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Liberal Federalism

by Gene Healy | Mar 7, 2005 | 3 comments

Franklin Foer has a piece in the NYT Book Review about liberals' newfound interest in federalism. It's a nice trip down memory lane, even if, absurdly, he gives credit to Bill Clinton for the unfunded mandates law and welfare reform:

Prodded by a Republican Congress and a conservative Supreme Court, Clinton actually presided over the revitalized federalism that Sandel imagined, and even spent time in the White House huddling with Sandel and Putnam. Federalism suited his declared ambition to move beyond the era of ''big government.'' In 1995, he signed a law prohibiting the national government from imposing new burdens on the states without first providing funds to cover any costs. The welfare reform package he ushered into law a year later gave states enormous latitude in remaking social policy.

Clinton's commitment to federalism can be judged by his position on medical marijuana, which was hardly better than the Bush administration's.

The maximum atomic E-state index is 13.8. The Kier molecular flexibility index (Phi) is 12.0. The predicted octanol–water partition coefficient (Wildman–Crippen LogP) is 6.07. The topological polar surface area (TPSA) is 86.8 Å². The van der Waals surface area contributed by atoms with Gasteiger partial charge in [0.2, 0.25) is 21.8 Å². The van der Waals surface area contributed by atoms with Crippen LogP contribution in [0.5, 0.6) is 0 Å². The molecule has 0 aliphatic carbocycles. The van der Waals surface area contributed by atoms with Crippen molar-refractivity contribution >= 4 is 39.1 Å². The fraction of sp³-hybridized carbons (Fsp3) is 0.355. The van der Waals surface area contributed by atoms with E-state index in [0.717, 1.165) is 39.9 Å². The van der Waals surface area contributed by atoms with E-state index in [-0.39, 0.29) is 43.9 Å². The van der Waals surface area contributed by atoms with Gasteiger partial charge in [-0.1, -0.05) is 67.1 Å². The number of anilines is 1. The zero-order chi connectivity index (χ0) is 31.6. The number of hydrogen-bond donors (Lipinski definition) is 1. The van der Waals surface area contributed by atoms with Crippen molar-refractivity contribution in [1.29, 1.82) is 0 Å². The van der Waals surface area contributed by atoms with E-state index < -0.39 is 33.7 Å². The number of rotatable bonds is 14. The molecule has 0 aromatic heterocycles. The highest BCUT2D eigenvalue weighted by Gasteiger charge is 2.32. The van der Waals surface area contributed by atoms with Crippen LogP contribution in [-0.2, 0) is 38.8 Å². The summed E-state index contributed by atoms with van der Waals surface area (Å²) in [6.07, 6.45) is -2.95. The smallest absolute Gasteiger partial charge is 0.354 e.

I'd like to think that the Republican assault on federalism would lead to a resurgence of decentralist liberalism. But I expect the Left's interest in subsidiarity will last as long as its exile from federal power. Federalism, it seems, is the political virtue without a natural constituency. It's easy to be in the Leave-Us-Alone Coalition. It takes principle to sign up for the Leave-the-Other-Guy-Alone Coalition. And there's no deep commitment to the principle of federalism in either party.

3 comments - add your own

Stephan Kinsella — Mar. 7, 05 at 05:03 PM

"I'd like to think that the Republican assault on federalism would lead to a resurgence of decentralist liberalism." -- and maybe a resurgence of decentralist libertarianism too! :)

Kevin B. O'Reilly — Mar. 7, 05 at 10:56 PM

So ... looks like you're blogging pretty regularly again. Cool!

Stephan Kinsella — Mar. 8, 05 at 04:09 PM

yeah, where'd you go, Gene?

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